against the respondent. Subsequently, the case was referred to Assistant Quezon City Prosecutor Lorna F. Catris-
Chua Cheng for preliminary investigation. She scheduled the first hearing on 6 January 2000.

Respondent Erlinda P. Orayan (Erlinda), Lorendos mother, attended the hearing of 6 January 2000 and
alleged that petitioner offered her P100,000, which she initially accepted, for her and her sons non-appearance at the
preliminary investigation. Erlinda presented the money to the investigating prosecutor.

On 7 January 2000, Jennilyn Quirong, who witnessed the head-banging incident, and Melanie Lugales, who
claimed to be another victim of petitioners alleged cruel deeds, filed their sworn statements with the Office of the
Quezon City Prosecutor.

On 18 January 2000, petitioner submitted her counter-affidavit. Petitioner invoked the disposition of the
inquest prosecutor finding insufficient evidence to support the charges against her. Petitioner assailed the omission in
Magdalenas sworn statement about Ronalds head injury due to a vehicular accident in November 1997. Petitioner
pointed out the absence of damage or injury on Lorendo as borne out by his medical certificate. Petitioner contended
that the head-banging incident was not the proximate cause of Ronalds death, but the failed medical attention or
medical negligence. Petitioner also alleged that Jennilyn Quirong and Melanie Lugales have immature perception.
Petitioner further asserted that the causes of death stated in Ronalds Death Certificate are hearsay and inadmissible
in the preliminary investigation.

The investigating prosecutor issued a Resolution finding probable cause against petitioner for the offenses
charged.

In her appeal to the DOJ, petitioner contended that the investigating prosecutor showed bias in favor of
complainants Magdalena and Erlinda for not conducting a clarificatory hearing and unilaterally procuring the autopsy
report

The DOJ Secretary denied the petition for review it is held that there was no bias in complainants favor
when the investigating prosecutor did not conduct a clarificatory hearing and unilaterally procured the autopsy report
as nothing precluded her from doing so. The DOJ Secretary rejected petitioners claim that she is innocent as held by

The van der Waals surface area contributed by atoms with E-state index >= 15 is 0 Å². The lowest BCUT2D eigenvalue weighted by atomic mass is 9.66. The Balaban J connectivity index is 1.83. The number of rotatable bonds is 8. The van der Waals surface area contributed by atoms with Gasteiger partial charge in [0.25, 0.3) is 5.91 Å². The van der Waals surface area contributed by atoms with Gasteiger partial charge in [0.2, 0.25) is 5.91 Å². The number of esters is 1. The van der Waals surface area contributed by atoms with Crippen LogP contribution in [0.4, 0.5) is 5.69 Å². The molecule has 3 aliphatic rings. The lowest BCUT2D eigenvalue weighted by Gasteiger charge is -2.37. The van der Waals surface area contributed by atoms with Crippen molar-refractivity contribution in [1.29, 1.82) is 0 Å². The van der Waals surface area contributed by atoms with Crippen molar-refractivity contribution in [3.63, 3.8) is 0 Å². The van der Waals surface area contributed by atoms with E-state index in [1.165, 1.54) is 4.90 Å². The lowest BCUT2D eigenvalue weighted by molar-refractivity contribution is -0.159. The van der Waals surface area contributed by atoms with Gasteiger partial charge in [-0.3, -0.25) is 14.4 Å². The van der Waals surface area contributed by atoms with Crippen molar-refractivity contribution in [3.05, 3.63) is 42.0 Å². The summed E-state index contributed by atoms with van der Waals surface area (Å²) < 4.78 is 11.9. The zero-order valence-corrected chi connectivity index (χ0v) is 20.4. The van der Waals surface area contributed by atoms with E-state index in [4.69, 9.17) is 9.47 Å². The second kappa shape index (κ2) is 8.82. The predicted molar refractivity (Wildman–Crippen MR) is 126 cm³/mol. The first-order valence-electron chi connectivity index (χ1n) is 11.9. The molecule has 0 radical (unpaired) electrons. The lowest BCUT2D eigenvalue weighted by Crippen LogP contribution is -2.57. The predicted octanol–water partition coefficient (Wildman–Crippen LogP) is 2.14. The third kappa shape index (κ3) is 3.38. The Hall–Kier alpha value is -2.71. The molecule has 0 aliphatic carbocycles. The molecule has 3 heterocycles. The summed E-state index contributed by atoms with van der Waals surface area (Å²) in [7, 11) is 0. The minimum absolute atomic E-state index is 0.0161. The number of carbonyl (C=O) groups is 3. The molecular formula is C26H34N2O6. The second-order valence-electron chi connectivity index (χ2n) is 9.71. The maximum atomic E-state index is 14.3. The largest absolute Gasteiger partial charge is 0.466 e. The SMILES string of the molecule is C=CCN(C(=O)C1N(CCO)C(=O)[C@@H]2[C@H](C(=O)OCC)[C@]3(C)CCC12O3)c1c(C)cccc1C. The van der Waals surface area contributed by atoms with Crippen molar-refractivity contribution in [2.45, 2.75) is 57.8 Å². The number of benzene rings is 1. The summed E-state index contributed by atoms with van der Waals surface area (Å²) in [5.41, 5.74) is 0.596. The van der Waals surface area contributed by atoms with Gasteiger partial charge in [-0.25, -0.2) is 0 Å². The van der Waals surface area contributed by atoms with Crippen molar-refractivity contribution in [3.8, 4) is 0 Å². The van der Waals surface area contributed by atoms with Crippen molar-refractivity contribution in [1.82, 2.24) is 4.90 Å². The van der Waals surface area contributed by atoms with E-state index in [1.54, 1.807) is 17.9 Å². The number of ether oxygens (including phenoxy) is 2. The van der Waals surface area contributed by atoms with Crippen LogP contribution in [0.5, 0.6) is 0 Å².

the inquest prosecutor. The inquest prosecutor did not dismiss the case. She merely recommended petitioners
release for further investigation since the case was not proper for inquest and the evidence was then insufficient.The
DOJ Secretary further stated that the omission in Magdalenas sworn statement about Ronalds head injury due to a
vehicular accident in November 1997 and the absence of any injury on Lorendo are inconsequential.

Issue:

Whether petitioner was denied due process during the preliminary investigation

Ruling:

No, The Court rejects petitioners contention that she was denied due process when the investigating prosecutor did
not conduct a clarificatory hearing. A clarificatory hearing is not indispensable during preliminary investigation.
Rather than being mandatory, a clarificatory hearing is optional on the part of the investigating officer as evidenced
by the use of the term may in Section 3(e) of Rule 112. This provision states:

If the investigating officer believes that there are matters to be clarified, he may set a hearing to propound
clarificatory questions to the parties or their witnesses, during which the parties shall be afforded an opportunity to
be present but without the right to examine or cross-examine.

The use of the word may in a statute commonly denotes that it is directory in nature. The term may is generally
permissive only and operates to confer discretion. Under Section 3(e) of Rule 112, it is within the discretion of the
investigation officer whether to set the case for further hearings to clarify some matters.

In this case, the investigating prosecutor no longer conducted hearings after petitioner submitted her counter-
affidavit. This simply means that at that point the investigating prosecutor believed that there were no more matters
for clarification. It is only in petitioners mind that some crucial points still exist and need clarification. In any event,
petitioner can raise these important matters during the trial proper.
Petitioner was not deprived of due process since both parties were accorded equal rights in arguing their case and
presenting their respective evidence during the preliminary investigation. Due process is merely an opportunity to be
heard. Petitioner cannot successfully invoke denial of due process since she was given the opportunity of a hearing.
She even submitted her counter-affidavit to the investigating prosecutor on 18 January 2000.

Preliminary investigation is merely inquisitorial. It is not a trial of the case on the merits. Its sole purpose is to
determine whether a crime has been committed and whether the respondent is probably guilty of the crime. It is not
the occasion for the full and exhaustive display of the parties evidence. Hence, if the investigating prosecutor is
already satisfied that he can reasonably determine the existence of probable cause based on the parties evidence
thus presented, he may terminate the proceedings and resolve the case.
G.R. No. L-53373

MARIO FL. CRESPO, petitioner,


vs.
HON. LEODEGARIO L. MOGUL, Presiding Judge, CIRCUIT CRIMINAL COURT OF